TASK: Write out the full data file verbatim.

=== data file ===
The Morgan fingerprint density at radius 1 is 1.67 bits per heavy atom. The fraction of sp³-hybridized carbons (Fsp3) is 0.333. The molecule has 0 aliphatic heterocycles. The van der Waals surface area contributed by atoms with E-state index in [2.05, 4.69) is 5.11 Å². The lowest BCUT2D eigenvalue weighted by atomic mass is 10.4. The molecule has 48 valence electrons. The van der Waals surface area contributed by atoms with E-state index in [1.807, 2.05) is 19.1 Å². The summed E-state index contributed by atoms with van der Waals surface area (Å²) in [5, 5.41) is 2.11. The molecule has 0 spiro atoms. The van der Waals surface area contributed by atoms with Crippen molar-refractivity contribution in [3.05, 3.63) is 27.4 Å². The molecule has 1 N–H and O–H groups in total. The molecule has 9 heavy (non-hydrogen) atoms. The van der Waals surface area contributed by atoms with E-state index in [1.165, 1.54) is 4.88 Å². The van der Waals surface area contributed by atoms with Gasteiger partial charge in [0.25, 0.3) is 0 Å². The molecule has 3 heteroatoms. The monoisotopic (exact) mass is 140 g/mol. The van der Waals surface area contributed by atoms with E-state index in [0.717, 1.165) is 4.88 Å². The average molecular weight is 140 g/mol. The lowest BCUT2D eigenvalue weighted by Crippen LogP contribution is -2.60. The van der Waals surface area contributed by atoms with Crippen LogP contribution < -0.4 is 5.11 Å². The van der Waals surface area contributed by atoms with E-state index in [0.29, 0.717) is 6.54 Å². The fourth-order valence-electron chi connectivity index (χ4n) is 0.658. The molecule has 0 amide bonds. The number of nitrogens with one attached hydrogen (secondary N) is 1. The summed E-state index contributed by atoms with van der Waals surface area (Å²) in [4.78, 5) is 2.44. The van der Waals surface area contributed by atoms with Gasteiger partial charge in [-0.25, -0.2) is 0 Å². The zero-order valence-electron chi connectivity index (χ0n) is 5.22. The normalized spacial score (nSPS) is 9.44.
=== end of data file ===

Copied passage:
The Morgan fingerprint density at radius 1 is 1.67 bits per heavy atom. The fraction of sp³-hybridized carbons (Fsp3) is 0.333. The molecule has 0 aliphatic heterocycles. The van der Waals surface area contributed by atoms with E-state index in [2.05, 4.69) is 5.11 Å². The lowest BCUT2D eigenvalue weighted by atomic mass is 10.4. The molecule has 48 valence electrons. The van der Waals surface area contributed by atoms with E-state index in [1.807, 2.05) is 19.1 Å². The summed E-state index contributed by atoms with van der Waals surface area (Å²) in [5, 5.41) is 2.11. The molecule has 0 spiro atoms. The van der Waals surface area contributed by atoms with Crippen molar-refractivity contribution in [3.05, 3.63) is 27.4 Å². The molecule has 1 N–H and O–H groups in total. The molecule has 9 heavy (non-hydrogen) atoms. The van der Waals surface area contributed by atoms with E-state index in [1.165, 1.54) is 4.88 Å². The van der Waals surface area contributed by atoms with Gasteiger partial charge in [0.25, 0.3) is 0 Å². The molecule has 3 heteroatoms. The monoisotopic (exact) mass is 140 g/mol. The van der Waals surface area contributed by atoms with E-state index in [0.717, 1.165) is 4.88 Å². The average molecular weight is 140 g/mol. The lowest BCUT2D eigenvalue weighted by Crippen LogP contribution is -2.60. The van der Waals surface area contributed by atoms with Crippen LogP contribution < -0.4 is 5.11 Å². The van der Waals surface area contributed by atoms with E-state index in [0.29, 0.717) is 6.54 Å². The fourth-order valence-electron chi connectivity index (χ4n) is 0.658. The molecule has 0 amide bonds. The number of nitrogens with one attached hydrogen (secondary N) is 1. The summed E-state index contributed by atoms with van der Waals surface area (Å²) in [4.78, 5) is 2.44. The van der Waals surface area contributed by atoms with Gasteiger partial charge in [-0.25, -0.2) is 0 Å². The zero-order valence-electron chi connectivity index (χ0n) is 5.22. The normalized spacial score (nSPS) is 9.44.